When Girls Play, Boys Pay

by NeW Staff on February 16, 2010 · 4 comments

Last fall, we talked a lot about the decline in women’s happiness after a study conducted in part by Wharton Professor Betsey Stevenson.  Now, she has a new study about the impact of sports on the lives of young women; her results are potentially groundbreaking.


The New York Times reported this story today.  Here’s what Stevenson found: 

“Using a complex analysis, Dr. Stevenson showed that increasing girls’ sports participation had a direct effect on women’s education and employment. She found that the changes set in motion by Title IX explained about 20 percent of the increase in women’s education and about 40 percent of the rise in employment for 25-to-34-year-old women.”


Many are claiming this proves that Title IX works.  And yes, this certainly does show a positive correlation between sports and overall health and well-being. But I think Stevenson’s remarks are the most telling on Title IX:

” ‘It’s not just that the people who are going to do well in life play sports, but that sports help people do better in life,’ she said, adding, ‘While I only show this for girls, it’s reasonable to believe it’s true for boys as well.’ “


I don’t think anyone, even Title IX opponents, could reasonably argue that we should be discouraging girls from playing sports.  Many of us, either through personal experience or by watching others, have seen the positive impact that athletic participation has had for girls.  This study only further supports the notion that activity, team work, and discipline are good for young women.  

However, in effect, Title IX is actively discouraging athletic participation–for boys.  As a result of quotas and ratios enforced by the Policy Interpretation of 1979, young men are actively excluded from participation in collegiate sports.  We are denying men the very same rights denied to women only a few decades ago. 

Is this what is good for all young people?  Taking away opportunities from some to “equalize” the playing field?  Stevenson’s study shows that we should encourage young women to participate in sports, but we must also recognize that male participation in sports should not have to be limited in the name of equality.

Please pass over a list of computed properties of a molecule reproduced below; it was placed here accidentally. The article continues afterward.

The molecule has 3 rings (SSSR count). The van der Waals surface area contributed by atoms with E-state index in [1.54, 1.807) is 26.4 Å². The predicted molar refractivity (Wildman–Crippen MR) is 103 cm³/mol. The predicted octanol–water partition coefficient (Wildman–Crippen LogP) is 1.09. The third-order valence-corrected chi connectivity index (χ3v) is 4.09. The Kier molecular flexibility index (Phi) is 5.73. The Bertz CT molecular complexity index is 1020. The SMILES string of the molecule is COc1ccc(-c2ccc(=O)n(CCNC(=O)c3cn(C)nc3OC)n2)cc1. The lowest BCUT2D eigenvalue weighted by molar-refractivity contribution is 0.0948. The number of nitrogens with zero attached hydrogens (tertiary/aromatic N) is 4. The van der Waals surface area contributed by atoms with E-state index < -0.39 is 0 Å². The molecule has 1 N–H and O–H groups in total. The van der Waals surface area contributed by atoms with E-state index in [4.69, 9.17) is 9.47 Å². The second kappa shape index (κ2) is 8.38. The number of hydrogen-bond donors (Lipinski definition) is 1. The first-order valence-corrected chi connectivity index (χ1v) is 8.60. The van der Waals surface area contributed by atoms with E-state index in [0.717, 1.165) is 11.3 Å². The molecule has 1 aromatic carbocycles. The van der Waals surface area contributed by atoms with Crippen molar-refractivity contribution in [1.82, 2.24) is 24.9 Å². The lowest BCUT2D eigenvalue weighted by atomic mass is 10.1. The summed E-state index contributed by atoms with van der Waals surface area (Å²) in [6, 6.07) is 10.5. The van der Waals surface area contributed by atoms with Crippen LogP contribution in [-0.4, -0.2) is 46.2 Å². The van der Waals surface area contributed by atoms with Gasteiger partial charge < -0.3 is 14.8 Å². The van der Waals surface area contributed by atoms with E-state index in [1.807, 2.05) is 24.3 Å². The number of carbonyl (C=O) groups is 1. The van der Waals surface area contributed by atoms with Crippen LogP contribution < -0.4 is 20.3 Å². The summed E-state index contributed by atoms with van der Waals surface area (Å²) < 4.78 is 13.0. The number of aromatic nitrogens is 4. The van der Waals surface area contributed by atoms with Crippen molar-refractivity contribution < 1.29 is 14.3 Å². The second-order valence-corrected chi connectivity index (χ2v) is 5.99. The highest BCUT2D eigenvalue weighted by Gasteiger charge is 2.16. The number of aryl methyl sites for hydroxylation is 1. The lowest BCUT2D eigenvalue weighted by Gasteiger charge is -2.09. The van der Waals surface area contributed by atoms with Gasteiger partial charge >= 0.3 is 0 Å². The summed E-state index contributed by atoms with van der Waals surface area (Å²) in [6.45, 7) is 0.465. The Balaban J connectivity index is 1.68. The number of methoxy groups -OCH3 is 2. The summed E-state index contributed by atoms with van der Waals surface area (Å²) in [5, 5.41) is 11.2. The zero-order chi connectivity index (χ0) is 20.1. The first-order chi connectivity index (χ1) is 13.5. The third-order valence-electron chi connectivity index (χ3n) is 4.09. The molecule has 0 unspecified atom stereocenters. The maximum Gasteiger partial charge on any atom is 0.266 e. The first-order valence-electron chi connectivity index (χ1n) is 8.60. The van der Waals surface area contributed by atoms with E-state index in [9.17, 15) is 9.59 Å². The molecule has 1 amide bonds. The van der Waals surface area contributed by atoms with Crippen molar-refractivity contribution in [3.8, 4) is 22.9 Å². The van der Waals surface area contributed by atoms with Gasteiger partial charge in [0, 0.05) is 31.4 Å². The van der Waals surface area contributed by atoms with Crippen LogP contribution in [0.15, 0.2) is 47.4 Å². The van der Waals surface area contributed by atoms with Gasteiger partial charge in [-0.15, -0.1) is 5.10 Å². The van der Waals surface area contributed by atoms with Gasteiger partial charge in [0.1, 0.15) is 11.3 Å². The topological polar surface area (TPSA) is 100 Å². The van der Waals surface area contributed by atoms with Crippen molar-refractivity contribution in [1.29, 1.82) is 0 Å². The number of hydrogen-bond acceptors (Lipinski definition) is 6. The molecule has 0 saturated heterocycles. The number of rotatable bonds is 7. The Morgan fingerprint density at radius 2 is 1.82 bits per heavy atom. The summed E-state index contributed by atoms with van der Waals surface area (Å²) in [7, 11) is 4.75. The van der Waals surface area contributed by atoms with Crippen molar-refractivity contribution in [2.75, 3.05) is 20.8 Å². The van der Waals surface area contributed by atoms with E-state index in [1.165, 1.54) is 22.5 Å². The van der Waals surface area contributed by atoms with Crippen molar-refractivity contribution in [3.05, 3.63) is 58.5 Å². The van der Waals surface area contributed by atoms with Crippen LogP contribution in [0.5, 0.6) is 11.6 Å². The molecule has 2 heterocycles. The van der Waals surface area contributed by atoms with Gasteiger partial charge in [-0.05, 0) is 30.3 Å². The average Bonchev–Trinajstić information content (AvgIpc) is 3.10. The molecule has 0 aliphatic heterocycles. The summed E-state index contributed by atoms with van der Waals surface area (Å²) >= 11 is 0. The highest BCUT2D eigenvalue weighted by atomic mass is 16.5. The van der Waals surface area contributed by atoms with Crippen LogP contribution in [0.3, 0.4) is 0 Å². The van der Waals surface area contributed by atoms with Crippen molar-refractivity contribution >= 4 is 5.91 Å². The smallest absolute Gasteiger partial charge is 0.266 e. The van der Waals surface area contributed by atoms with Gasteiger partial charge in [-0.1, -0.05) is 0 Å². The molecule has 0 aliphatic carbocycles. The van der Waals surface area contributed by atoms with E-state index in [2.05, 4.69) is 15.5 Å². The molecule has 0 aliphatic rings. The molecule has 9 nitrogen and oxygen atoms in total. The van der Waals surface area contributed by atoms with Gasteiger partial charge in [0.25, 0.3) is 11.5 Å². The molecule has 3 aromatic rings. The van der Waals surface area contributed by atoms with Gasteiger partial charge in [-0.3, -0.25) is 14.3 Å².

Previous post:

Next post:

{ 4 comments… read them below or add one }

Joanne February 22, 2011 at 10:41 pm

Because of Title IX, my daughter’s generation was among the first to be able to play sports like soccer as a young girl, and to win an athletic scholarship for college. There would be no such “pipeline” opportunities for girls and women without Title IX. Some male collegiate sports are indeed being eliminated by the need to balance funding for both men and women, and I think it is necessary. Besides, there is nothing to prevent both men and women’s sports from being privately funded if there is enough interest and motivation, in addition to the education-sponsored athletic system. Men are not helpless and they still make more money than women; so if they want sports, why not sponsor private leagues? Let the games begin!

Reply

Bob March 23, 2011 at 7:38 am

“Some male collegiate sports are indeed being eliminated by the need to balance funding for both men and women, and I think it is necessary.”

You wouldn’t say that if you had a son. If you do have a son, I feel very sorry for him having you as a mother.

Reply

Kevin March 25, 2011 at 1:36 am

Title IX is a scam.

Reply

B. S. Kalafut April 16, 2012 at 4:22 pm

When I was in college there was higher participation in–and the real scholar athletes could be found in–intercollegiate club sports (rowing, judo, rugby, etc.), not the official NCAA teams. Title IX turned the latter into a zero-sum battle of the sexes, but could it be that they are a sideshow? Are sports, per se, empowering, or is there something special about being on a school’s NCAA team.

Reply

Leave a Comment